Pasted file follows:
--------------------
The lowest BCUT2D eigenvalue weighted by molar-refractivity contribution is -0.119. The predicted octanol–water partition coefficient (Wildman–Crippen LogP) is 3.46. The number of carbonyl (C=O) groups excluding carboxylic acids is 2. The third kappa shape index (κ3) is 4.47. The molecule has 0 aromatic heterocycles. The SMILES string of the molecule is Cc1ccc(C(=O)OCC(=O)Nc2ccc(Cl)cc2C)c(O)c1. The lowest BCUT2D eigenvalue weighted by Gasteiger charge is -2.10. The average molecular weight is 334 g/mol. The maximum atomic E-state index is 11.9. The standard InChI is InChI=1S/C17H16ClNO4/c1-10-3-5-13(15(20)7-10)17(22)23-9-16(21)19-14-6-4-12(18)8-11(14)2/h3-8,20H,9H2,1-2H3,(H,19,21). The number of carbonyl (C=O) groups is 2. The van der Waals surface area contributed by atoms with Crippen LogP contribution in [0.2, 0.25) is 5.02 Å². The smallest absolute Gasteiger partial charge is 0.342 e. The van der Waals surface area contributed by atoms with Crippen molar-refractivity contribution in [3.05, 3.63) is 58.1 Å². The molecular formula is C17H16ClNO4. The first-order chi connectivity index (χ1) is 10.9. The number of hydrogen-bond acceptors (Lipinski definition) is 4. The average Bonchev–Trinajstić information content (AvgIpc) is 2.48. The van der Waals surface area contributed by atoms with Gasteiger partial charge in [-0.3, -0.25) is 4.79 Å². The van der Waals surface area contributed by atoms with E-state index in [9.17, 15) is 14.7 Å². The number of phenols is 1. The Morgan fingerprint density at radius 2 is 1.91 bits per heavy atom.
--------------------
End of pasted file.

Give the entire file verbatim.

The lowest BCUT2D eigenvalue weighted by molar-refractivity contribution is -0.119. The predicted octanol–water partition coefficient (Wildman–Crippen LogP) is 3.46. The number of carbonyl (C=O) groups excluding carboxylic acids is 2. The third kappa shape index (κ3) is 4.47. The molecule has 0 aromatic heterocycles. The SMILES string of the molecule is Cc1ccc(C(=O)OCC(=O)Nc2ccc(Cl)cc2C)c(O)c1. The lowest BCUT2D eigenvalue weighted by Gasteiger charge is -2.10. The average molecular weight is 334 g/mol. The maximum atomic E-state index is 11.9. The standard InChI is InChI=1S/C17H16ClNO4/c1-10-3-5-13(15(20)7-10)17(22)23-9-16(21)19-14-6-4-12(18)8-11(14)2/h3-8,20H,9H2,1-2H3,(H,19,21). The number of carbonyl (C=O) groups is 2. The van der Waals surface area contributed by atoms with Crippen LogP contribution in [0.2, 0.25) is 5.02 Å². The smallest absolute Gasteiger partial charge is 0.342 e. The van der Waals surface area contributed by atoms with Crippen molar-refractivity contribution in [3.05, 3.63) is 58.1 Å². The molecular formula is C17H16ClNO4. The first-order chi connectivity index (χ1) is 10.9. The number of hydrogen-bond acceptors (Lipinski definition) is 4. The average Bonchev–Trinajstić information content (AvgIpc) is 2.48. The van der Waals surface area contributed by atoms with Gasteiger partial charge in [-0.3, -0.25) is 4.79 Å². The van der Waals surface area contributed by atoms with E-state index in [9.17, 15) is 14.7 Å². The number of phenols is 1. The Morgan fingerprint density at radius 2 is 1.91 bits per heavy atom.